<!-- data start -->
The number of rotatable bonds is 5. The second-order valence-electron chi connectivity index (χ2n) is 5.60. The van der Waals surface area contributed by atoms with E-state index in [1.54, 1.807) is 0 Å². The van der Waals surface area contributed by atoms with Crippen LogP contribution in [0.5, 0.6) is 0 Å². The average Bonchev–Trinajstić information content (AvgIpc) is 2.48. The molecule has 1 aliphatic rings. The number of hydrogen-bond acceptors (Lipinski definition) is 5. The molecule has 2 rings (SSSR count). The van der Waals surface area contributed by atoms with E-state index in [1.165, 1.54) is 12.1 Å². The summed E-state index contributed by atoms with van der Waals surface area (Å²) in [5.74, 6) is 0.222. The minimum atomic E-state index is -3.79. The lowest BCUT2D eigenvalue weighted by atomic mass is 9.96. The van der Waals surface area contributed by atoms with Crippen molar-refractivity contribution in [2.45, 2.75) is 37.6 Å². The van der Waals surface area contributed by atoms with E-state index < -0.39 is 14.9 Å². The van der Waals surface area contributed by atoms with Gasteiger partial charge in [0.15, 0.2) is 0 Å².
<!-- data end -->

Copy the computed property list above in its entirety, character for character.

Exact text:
The number of rotatable bonds is 5. The second-order valence-electron chi connectivity index (χ2n) is 5.60. The van der Waals surface area contributed by atoms with E-state index in [1.54, 1.807) is 0 Å². The van der Waals surface area contributed by atoms with Crippen LogP contribution in [0.5, 0.6) is 0 Å². The average Bonchev–Trinajstić information content (AvgIpc) is 2.48. The molecule has 1 aliphatic rings. The number of hydrogen-bond acceptors (Lipinski definition) is 5. The molecule has 2 rings (SSSR count). The van der Waals surface area contributed by atoms with E-state index in [1.165, 1.54) is 12.1 Å². The summed E-state index contributed by atoms with van der Waals surface area (Å²) in [5.74, 6) is 0.222. The minimum atomic E-state index is -3.79. The lowest BCUT2D eigenvalue weighted by atomic mass is 9.96. The van der Waals surface area contributed by atoms with Crippen molar-refractivity contribution in [2.45, 2.75) is 37.6 Å². The van der Waals surface area contributed by atoms with E-state index < -0.39 is 14.9 Å². The van der Waals surface area contributed by atoms with Gasteiger partial charge in [0.15, 0.2) is 0 Å².